Although I’m still not convinced these white flowers aren’t weeds, they sure look nice in the lawn. Here’s a patch of them beside our front porch.
Month: July 2022
Just 10 minutes
“I’ll put this shelving together,” I thought. “It’ll just take 10 minutes.”
Two hours later, our entire garage has been reorganized. (Notice the new shelving on the far wall, though.)
I feel like this is how my days sort of slip away…
Just under two years ago we climbed to the top of Mount Aeneas, a well-known local hike. Today’s weather looked great: a little cool (50’s at the trailhead) and a cloudless sky. We donned our trail runners and headed up the path.
The trail basically goes up non-stop for three miles. It’s not terribly steep until the top, and with the effort it’s nice to see progress as you’re ticking off the steps. There are great views of the Flathead Valley:
That’s Echo Lake on the right, Mud Lake (unfortunate name) on the left, and of course the massive Flathead Lake in the distance.
As Pepper and Kyra were complaining about how tired their legs were, we crested the ridge that provides a view of the peak in the distance. It’s always more motivating when you can see your goal on a hike, so we continued upward with renewed vigor.
The view from the top is spectacular. Here’s a shot looking southwest at the lake (that’s not my pack– it just seemed to go well with the picture).
And here are the ladies looking east toward (barely visible) Hungry Horse Reservoir.
From the peak you can see much of the Jewel Basin area, Glacier National Park in the distance, the Swan Valley, and tons of lakes all around. It was cool but comfortable at the top, so we had a nice lunch and just enjoyed the view and the sun for a while.
This was our second summit here, and I feel like it’s going to become an annual tradition. It’s a great hike and a great experience.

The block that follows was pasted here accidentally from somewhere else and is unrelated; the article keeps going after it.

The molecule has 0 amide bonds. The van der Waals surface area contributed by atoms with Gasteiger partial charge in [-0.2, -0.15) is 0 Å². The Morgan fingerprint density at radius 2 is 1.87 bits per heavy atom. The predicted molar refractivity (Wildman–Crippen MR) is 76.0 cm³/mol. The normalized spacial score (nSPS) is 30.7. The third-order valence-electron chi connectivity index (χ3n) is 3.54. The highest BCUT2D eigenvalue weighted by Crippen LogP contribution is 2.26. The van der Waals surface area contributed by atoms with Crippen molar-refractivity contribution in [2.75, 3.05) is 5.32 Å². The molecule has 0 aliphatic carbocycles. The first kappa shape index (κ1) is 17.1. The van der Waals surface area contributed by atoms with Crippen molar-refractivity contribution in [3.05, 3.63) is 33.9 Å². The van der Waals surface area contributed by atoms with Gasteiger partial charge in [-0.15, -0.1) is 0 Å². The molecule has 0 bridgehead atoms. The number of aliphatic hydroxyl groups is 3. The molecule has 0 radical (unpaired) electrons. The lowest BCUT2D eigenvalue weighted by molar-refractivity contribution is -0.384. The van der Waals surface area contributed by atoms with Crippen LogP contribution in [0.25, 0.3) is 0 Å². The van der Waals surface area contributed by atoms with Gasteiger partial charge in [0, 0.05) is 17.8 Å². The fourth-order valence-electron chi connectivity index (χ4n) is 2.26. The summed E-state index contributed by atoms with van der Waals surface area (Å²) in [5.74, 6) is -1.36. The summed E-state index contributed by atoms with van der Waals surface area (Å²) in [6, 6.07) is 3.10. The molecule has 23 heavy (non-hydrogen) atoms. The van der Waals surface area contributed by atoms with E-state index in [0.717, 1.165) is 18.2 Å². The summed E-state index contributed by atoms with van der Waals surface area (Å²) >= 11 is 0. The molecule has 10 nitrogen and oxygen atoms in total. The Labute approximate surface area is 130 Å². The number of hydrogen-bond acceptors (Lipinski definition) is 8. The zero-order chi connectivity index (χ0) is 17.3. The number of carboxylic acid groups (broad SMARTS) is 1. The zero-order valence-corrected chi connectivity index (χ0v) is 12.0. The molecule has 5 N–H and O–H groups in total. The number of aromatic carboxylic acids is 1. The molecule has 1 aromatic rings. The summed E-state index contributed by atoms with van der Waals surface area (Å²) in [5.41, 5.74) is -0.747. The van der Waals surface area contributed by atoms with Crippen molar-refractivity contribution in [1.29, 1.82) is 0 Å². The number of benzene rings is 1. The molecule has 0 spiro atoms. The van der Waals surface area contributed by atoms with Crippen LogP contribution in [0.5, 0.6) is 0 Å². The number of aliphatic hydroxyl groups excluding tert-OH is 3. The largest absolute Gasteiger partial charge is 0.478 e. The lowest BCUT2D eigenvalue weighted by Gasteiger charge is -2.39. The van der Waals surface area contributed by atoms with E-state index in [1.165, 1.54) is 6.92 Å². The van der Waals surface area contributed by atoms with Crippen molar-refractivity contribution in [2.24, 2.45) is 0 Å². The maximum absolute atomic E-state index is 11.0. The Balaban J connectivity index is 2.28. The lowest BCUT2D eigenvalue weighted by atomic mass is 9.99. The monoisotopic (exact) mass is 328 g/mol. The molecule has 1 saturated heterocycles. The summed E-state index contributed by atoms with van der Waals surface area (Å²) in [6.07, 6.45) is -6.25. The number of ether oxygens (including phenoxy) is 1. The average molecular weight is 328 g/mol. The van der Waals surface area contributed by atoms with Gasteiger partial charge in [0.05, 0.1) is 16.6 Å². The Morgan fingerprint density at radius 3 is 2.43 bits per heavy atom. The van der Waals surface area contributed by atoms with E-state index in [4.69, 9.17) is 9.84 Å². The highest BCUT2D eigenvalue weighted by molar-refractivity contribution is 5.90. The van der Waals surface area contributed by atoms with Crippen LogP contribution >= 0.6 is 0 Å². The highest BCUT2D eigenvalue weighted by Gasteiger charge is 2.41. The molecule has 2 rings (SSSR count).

Ye Olde Mission
Since moving here, we’ve heard about the old Spanish mission in St. Ignatius. It’s basically an impressive brick church, built in the 1890’s, with a few outbuildings. Anyone is welcome to wander the grounds, so today we did.
As with many churches of that era, the inside is covered in murals.
Here’s an artistic shot of a set of stained-glass windows:
It was interesting to tour it, and now we can check it off our List of Montana Places to See. (And frankly, we don’t feel a strong need to return…)
Swan at sunset
This evening we were driving past Swan Lake after the sun had set, and I couldn’t pass this up:
This was taken with my phone, so it’s not great. Trust me, the colors were even better than this!
My gosh, it’s full of galaxies
NASA just released the first deep-sky image from the Webb Telescope, and it’s a stunner.
Look at all the galaxies! It’s amazing to think that as we look at the night sky and see countless points of light, those aren’t just stars. Most of them are actually hundreds of billions of stars organized into galaxies. Awesome.
Fields of yellow
This is the time of year when many of the local farms are raising rapeseed. The flowers are a brilliant yellow, and look amazing as they stretch for acres. As we were driving home today, I saw not only the yellow fields but a towering thunderhead building in the distance.
Although the name sounds unfortunate, rapa is Latin for “turnip” and is the base for rapeseed.
Our cherry orchard has aphids.
I didn’t think they were a huge deal, but looking at the trees “infected” with aphids, it turns out they are. They cover the leaves in some cases, and their sheer numbers can cause serious damage to the trees. On the advice of a few people, I bought some ladybugs.
Three thousand of them.
They come in bags of (apparently) 750 ladybugs each. I didn’t count them. It was kind of fun to watch these little bugs scurry around inside their bags, just waiting for some juicy aphids to munch on.
I spread some around the bases of the trees…
… And sprinkled others on the leaves directly.
I have no idea what to expect from these little guys; will they take care of the aphids within days? Are 3,000 of them enough?
These two need to stop chattering and get to work:
I feel like every few months, we have some crazy new adventure at our house. From chainsaws to raking gravel to v-bar chains, it’s anyone’s guess what disaster will befall us next and require us to learn some new Montana skill.
How to kill your lawn
Step one: let the clover grow out of control, until it’s so bad you can’t ignore it any more.
Step two: spray the patches of clover with a solution of vinegar and dish soap, which supposedly kills it.
Step three: observe how the vinegar indeed killed the clover… but also all the grass around it.
Tonight’s forecast calls for “severe thunderstorms” and even though it’s been a beautiful day, the thunderheads are building in the west…